I go to the Money Show every year to visit with
friends who have booths and are speakers. Then
when folks are filing out of lectures I listen
to their comments on what I know the speaker has
The Money Show is for investors from all walks
of life; however, my guess is the median age is
close to 60. Those who go have accumulated a
nest egg and now are retired or very close to
retirement. They came to learn more about how to
make their money grow.
Last year there were 256 separate events not
counting what was given in the Exhibition Hall.
Almost without exception speakers were showing
how cash can accumulate faster if the listener
bought his product whether it was a mutual fund,
stock, bond, partnership or who knows what. Are
there that many money makers out there?
One speaker had an hour telling the market was
due to crash and the thing to do was buy long
term put options. He also said if you would not
do that to buy some government bonds which were
paying about 2 to 3%. The exit comments I heard
were pretty well summed up by one lady who said,
"Is he nuts. How can we live off 2%?"
When you are in a bear market the old saying
is, "He who loses the least is a winner". No,
you can't live on that small a return, but you
can lose large sums by trying to be invested at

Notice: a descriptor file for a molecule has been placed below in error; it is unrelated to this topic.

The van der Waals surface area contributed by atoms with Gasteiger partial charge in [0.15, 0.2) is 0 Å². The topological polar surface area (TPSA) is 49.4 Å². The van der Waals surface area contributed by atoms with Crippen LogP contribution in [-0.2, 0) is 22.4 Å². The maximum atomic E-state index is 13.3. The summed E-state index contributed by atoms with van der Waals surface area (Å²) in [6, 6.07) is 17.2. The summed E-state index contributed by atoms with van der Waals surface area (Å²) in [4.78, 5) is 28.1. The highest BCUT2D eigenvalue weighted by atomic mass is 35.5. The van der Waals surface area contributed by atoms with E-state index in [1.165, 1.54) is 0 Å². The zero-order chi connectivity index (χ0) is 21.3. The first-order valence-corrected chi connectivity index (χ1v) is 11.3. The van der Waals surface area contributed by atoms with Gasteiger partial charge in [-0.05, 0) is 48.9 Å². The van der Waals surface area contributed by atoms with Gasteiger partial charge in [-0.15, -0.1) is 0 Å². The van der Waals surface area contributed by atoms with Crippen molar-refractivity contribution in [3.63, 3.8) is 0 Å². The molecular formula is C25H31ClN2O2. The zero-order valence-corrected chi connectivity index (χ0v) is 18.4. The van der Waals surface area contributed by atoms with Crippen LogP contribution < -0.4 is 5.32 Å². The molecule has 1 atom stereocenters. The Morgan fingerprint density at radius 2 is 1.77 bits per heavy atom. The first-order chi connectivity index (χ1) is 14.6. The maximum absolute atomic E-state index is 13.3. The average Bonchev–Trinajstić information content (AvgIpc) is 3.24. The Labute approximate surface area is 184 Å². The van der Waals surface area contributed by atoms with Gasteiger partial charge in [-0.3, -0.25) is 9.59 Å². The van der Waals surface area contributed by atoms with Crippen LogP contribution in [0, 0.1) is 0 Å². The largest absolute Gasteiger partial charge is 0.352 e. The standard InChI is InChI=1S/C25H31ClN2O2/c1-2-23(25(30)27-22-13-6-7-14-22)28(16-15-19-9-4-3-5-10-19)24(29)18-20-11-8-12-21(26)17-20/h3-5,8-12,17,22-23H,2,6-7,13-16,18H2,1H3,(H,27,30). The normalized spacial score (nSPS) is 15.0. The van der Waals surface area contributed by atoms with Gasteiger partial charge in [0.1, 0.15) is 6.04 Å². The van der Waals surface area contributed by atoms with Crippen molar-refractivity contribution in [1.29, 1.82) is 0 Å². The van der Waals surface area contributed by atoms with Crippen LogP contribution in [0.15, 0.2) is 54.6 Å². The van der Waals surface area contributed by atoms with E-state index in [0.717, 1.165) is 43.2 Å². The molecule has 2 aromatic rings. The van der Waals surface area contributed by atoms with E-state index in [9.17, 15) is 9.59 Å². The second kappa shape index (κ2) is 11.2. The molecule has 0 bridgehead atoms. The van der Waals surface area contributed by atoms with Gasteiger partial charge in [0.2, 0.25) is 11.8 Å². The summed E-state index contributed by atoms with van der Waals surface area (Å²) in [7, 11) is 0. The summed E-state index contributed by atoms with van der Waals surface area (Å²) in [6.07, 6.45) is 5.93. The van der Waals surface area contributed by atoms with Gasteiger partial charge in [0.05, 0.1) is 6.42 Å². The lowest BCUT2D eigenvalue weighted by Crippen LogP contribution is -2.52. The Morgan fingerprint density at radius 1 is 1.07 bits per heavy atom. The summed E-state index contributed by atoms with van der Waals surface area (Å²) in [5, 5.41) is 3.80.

all times. There have been many years in the
past where cash with no percent return beat the
heck out of the stock market.
Go back to 2000 and remember the NASDAQ lost 78%
of it value in 3 years. Since March 2000
investors in the 50 hottest-selling mutual funds
have lost an average of 42% according to the
Lipper Analyst. Fidelity Magellan, the largest
fund at that time remains a loser of 23% and
Janus, 4th largest, is down 45%.The Buy N
Holders have still not recovered their
If you had sold out near (I did not say at) the
top, say within about 10 or 15% your account
would have been pretty darn healthy when it
finally did start back up. You would not have
lost 30 to 40% or more of your hard-earned
money. That is what I refer to as a "reverse
If you had put a loss limit on your portfolio of
10% on each position and taken out just enough
to live on it probably would that have been less
than letting it stay invested in the market? You
can easily check that.
Putting 100% of your money in a money market
while the market is declining does not mean you
are not invested. You are invested ? in cash.
This protects your savings from huge losses that
can and do occur regularly in market cycles. I
have written about those 16-year cycles
The smartest investors set a limit from where
they bought from the highest price their equity
has reached as to where they will sell if it
starts going down. Usually 10% is the rule of
thumb, but it can be 5% or 20%. That is your
All investors must learn that cash is a position
or they are sure to lose their money.
Al Thomas' book, "If It Doesn't Go Up, Don't Buy
It!" has helped thousands of people make money
and keep their profits with his simple 2-step
method. Read the first chapter at
and discover why he's the man that Wall Street
does not want you to know.